Amid fears that the White House voter fraud commission’s request for state voter data could expose sensitive information, some voters are taking themselves off the rolls.
One big city elections director wrote in alarm this week that the request “is causing voters to disengage.”
The troubling news underscores how the commission could end up suppressing voting even without spurring any changes to law or policy. By its mere existence, the commission’s controversial data request could chill voter participation by creating fear about being registered at all. In much the same way, there’s evidence that strict voter ID laws reduce voting even among those who may have acceptable ID, simply by generating confusion around the process and intimidating people who may not fully understand it.
There are reports from Colorado, Missouri, Florida, and even Kansas—where the commission’s de facto director, Kris Kobach, serves as secretary of state — of voters asking for their registrations to be cancelled. The scale of the trend isn’t known, but it’s a near certainty that it’s happening in other states, too.
Amber McReynolds, the elections director for the city and county of Denver, told The Daily Democracy that since July 3, over 600 people had asked to be taken off the rolls — about a 3000 percent increase over the previous week. Another 250, she added, had asked to have their records made private, something Colorado allows.
“This has created a lot of confusion, a lot of concern among voters,” McReynolds said.
In an op-ed for The Denver Post that appeared Monday, McReynolds wrote: “The effect of the request to states for voter data from the Presidential Advisory Commission on Election Integrity is concerning because it is causing voters to disengage.”
On June 29, the White House commission asked all 50 states to provide it with voter data, including birth dates and social security numbers. Over the next few days, privacy and good government advocates, as well as independent election administration experts, raised serious concerns about the request, and called the commission’s procedures for handling the data inadequate. The commission has said the data will be overseen by a staffer for Vice President Mike Pence, who chairs the panel.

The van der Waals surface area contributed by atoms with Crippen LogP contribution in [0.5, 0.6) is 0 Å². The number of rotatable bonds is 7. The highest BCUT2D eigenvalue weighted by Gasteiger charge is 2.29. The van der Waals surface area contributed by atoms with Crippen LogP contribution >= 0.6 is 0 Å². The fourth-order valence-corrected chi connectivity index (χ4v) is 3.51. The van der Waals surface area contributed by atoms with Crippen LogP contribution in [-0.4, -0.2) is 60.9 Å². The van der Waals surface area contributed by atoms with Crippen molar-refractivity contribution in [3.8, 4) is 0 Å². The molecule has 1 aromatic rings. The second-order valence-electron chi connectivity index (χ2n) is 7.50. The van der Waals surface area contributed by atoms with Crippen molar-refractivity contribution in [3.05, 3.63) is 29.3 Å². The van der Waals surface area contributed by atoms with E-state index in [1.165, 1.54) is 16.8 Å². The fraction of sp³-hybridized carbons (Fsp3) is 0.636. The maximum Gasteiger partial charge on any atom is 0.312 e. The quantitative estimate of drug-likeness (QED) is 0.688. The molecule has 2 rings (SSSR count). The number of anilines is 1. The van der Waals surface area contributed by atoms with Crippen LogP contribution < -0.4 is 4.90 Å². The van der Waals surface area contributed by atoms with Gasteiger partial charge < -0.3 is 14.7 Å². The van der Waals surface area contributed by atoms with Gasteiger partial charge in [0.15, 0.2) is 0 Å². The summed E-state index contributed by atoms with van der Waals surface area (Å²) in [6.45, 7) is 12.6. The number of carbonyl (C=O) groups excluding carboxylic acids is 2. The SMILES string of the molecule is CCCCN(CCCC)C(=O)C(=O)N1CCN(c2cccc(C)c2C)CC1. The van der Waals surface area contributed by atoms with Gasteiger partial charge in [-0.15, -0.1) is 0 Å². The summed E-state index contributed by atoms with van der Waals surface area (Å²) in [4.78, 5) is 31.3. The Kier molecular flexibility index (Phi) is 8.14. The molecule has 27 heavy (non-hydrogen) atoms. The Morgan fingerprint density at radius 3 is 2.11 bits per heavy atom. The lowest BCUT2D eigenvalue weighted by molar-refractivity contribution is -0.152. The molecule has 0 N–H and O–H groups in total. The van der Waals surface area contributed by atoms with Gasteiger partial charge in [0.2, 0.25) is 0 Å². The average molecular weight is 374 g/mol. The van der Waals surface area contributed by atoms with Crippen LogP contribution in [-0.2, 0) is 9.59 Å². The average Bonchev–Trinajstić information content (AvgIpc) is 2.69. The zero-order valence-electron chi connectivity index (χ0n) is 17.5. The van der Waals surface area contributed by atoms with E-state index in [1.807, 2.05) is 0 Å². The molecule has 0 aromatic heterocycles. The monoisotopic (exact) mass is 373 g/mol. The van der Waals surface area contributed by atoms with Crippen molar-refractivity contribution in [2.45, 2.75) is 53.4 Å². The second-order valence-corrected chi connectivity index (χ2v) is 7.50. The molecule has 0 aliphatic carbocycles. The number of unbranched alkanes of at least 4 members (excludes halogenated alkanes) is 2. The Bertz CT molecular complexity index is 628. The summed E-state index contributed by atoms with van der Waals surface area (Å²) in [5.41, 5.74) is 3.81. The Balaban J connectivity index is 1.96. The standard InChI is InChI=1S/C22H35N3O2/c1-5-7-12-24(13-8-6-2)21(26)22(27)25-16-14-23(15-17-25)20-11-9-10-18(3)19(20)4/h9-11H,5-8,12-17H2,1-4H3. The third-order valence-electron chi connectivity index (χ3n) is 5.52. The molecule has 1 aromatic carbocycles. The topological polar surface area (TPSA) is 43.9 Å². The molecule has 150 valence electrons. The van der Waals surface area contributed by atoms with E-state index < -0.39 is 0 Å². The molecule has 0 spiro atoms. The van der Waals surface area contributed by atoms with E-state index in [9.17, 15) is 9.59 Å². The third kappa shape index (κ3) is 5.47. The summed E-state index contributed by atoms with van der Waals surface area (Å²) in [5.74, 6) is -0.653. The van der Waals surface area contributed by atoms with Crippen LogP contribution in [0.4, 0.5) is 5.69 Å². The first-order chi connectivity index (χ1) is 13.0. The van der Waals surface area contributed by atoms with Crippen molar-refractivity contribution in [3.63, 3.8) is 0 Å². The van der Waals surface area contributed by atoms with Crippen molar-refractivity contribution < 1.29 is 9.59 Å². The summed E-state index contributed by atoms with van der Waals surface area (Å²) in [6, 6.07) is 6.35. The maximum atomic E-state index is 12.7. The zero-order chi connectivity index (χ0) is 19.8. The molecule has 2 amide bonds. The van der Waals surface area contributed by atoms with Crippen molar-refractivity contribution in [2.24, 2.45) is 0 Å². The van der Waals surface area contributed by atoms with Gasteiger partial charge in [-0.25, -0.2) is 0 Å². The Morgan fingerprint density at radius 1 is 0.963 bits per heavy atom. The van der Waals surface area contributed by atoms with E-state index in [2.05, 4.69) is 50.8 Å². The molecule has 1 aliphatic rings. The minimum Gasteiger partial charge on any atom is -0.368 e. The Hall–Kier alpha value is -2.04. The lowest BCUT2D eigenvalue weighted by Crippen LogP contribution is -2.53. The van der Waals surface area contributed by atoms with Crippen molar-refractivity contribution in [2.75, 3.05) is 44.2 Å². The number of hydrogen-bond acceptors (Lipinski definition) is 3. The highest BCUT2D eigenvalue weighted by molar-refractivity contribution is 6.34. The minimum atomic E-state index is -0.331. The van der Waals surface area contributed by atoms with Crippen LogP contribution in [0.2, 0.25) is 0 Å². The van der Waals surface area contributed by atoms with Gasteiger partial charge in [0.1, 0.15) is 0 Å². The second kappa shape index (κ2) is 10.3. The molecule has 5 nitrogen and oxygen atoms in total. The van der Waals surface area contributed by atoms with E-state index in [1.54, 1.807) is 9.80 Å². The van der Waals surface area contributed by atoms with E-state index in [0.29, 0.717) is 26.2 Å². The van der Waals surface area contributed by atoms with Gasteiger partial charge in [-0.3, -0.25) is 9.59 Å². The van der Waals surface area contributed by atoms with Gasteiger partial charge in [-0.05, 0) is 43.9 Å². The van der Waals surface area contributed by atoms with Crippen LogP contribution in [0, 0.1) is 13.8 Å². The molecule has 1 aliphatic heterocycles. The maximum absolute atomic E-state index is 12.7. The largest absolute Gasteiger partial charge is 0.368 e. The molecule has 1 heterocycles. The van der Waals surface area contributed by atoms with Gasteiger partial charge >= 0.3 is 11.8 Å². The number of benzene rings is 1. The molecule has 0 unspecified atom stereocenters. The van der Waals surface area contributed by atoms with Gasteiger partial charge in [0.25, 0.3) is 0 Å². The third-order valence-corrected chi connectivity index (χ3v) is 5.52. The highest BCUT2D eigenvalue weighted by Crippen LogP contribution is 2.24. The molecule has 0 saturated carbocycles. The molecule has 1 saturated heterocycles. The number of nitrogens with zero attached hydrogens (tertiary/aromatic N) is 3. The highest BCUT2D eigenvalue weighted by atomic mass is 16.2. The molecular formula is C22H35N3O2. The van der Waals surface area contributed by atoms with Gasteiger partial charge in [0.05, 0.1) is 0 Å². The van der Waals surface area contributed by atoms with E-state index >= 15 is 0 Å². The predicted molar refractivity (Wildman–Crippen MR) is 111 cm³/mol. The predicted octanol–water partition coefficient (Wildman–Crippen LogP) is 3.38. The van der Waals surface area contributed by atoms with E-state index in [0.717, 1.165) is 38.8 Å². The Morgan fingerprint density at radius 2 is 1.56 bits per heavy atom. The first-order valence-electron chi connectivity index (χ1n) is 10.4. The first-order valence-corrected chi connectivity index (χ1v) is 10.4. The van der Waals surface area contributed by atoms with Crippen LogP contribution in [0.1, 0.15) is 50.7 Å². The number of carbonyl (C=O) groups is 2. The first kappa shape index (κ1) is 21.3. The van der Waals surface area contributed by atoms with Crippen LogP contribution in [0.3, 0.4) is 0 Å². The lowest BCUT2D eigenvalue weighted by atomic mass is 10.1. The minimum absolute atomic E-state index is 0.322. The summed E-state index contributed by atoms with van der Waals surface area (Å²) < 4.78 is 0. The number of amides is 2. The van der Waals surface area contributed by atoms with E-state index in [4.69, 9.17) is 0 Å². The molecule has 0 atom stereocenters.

Many states have said they won’t comply with the request. This week, the commission agreed to put the request on hold while it awaits a ruling by a federal judge in a lawsuit filed by an online privacy group.
In her op-ed, McReynolds also wrote that the number of calls and emails her office had received from concerned voters had skyrocketed in the previous week.
One voter wrote: “Due to the decision to have my information given without my permission, I would like to have the form sent to me that allows me to unregister as a voter. Please send ASAP.”
Like many states, Colorado has said it will give the commission publicly available voter data, as required by law, but won’t hand over confidential data.
Susan Bucher, the elections director for Palm Beach County, Florida, told a local TV station that her office got dozens of calls each day last week from voters asking to be removed from the rolls. Boucher said many voters didn’t know that much of the data is already publicly available. And she said there’s no evidence anyone has actually unregistered.
In each of four different Utah counties, elections directors said somewhere from a handful to a dozen voters have asked to have their records made private, a Utah radio station reported.
Meanwhile, the elections director for Johnson County, Kansas told The Kansas City Star he knows of at least two people there who told his office: “Please cancel me.”
And a voter in Cass County, Missouri, told the same paper she too had de-registered.
“I would rather have this administration not touch anything of my voter history,” Renee Leon said. “If my sacrifice is that I may not get to vote, I would be willing to pay that price.”
Late Update, 7/14: In an interview with Breibart News, Kobach responded to the reports of people canceling their registrations, saying some may not be eligible to vote, and others may just be performing a “political stunt.”
“It could be a number of things. It could be, actually, people who are not qualified to vote, perhaps someone who is a felon and is disqualified that way or someone who is not a U.S. citizen saying, ‘I’m withdrawing my voter registration because I am not able to vote,’” he said. “It could be a political stunt – people who are trying to discredit the commission and withdrawing temporarily because they are politically active but planning to get back on the voter rolls before the election next November.”
Election administrators: Are you hearing from voters who want their registrations cancelled because of the commission’s data request? If so, let us know.
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